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FDA to Allow Pharmacies to Dispense Abortion Pills

Mifepristone boxes
Allen G. Breed/AP/FILE
The US Food and Drug Administration is allowing certified pharmacies to dispense the abortion medication mifepristone to people who have a prescription. Boxes of the drug mifepristone sit on a shelf in Tuscaloosa, Alabama, on March 16, 2022.

Patients may also receive prescriptions online and receive the medication via the mail.

(CNN) — The US Food and Drug Administration is allowing certified pharmacies to dispense the abortion medication mifepristone to people who have a prescription.

Mifepristone can be used along with another medication, misoprostol, to end a pregnancy. Previously, these pills could be ordered, prescribed, and dispensed only by a certified health-care provider. During the Covid-19 pandemic, the FDA allowed the pills to be sent through the mail and said it would no longer enforce a rule requiring people to get the first of the two drugs in person at a clinic or hospital.

As of Tuesday, the in-person requirement has been permanently removed, according to Danco Laboratories, which markets the drugs under the brand name Mifeprex. Pharmacies that become certified to do so can dispense the drugs directly to someone who has a prescription from a certified prescriber. The updated information was posted Tuesday on the FDA's website.

"A time when people across the country are struggling to obtain abortion care services, this modification is critically important to expanding access to medication abortion services and will provide healthcare providers with an additional method for providing their patients with a safe and effective option for ending early pregnancy," Danco said in a statement.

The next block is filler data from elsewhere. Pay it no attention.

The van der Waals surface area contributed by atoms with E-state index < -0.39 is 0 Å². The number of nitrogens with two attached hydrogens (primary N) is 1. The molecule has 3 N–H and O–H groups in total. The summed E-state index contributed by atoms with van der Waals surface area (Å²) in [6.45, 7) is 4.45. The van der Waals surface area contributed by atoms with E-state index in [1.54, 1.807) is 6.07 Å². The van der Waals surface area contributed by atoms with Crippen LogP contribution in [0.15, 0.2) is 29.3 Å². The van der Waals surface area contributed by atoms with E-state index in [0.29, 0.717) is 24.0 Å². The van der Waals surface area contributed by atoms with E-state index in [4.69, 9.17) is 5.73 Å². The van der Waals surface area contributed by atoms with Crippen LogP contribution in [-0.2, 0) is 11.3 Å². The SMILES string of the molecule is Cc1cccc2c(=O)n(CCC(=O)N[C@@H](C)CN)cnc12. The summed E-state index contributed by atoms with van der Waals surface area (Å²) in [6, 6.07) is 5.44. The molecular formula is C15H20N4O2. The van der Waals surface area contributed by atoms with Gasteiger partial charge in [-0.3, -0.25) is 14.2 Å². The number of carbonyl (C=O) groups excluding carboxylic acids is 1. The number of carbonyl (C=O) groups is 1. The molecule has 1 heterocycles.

Laws vary by state, but the medications can be taken up to 11 weeks after the first day of the last menstrual period. Telehealth prescriptions are an option in some states, or a person could travel to a state where abortion is legal to get the pills.

Medication abortion is used in more than half of abortions in the US, outpacing surgical procedures for the first time in 2020, according to the Guttmacher Institute, a research group that supports abortion rights.

Pharmacy chain CVS said in a statement Tuesday that it is reviewing the updated requirements.

"We're reviewing the FDA's updated Risk Evaluation and Mitigation Strategy (REMS) drug safety program certification requirements for mifepristone to determine the requirements to dispense in states that do not restrict the dispensing of medications prescribed for elective termination of pregnancy."

Walgreens also said it is reviewing the changes.

The FDA's move comes days after a new Justice Department legal opinion declared that federal law allows the US Postal Service to deliver the abortion drugs — a move the Biden Administration believes could help protect access to abortion in states that have enacted bans following the Supreme Court decision to overturn Roe v. Wade.

The Office of Legal Counsel opinion dated December 23, 2022, said that the 1873 Comstock Act "does not prohibit the mailing of certain drugs that can be used to perform abortions where the sender lacks the intent that the recipient of the drugs will use them unlawfully."

"Because there are manifold ways in which recipients in every state may lawfully use such drugs, including to produce an abortion, the mere mailing of such drugs to a particular jurisdiction is an insufficient basis for concluding that the sender intends them to be used unlawfully," the opinion added.

Following the reversal of Roe v. Wade last year, the USPS sought the advice of the OLC on whether federal law prohibits the mailing of mifepristone and misoprostol.

In the wake of the Supreme Court ruling, Attorney General Merrick Garland issued a statement promising to work with the FDA and other federal agencies to protect access to such drugs, which some states have sought to ban.

"States may not ban Mifepristone based on disagreement with the FDA's expert judgment about its safety and efficacy," Garland said in a statement.

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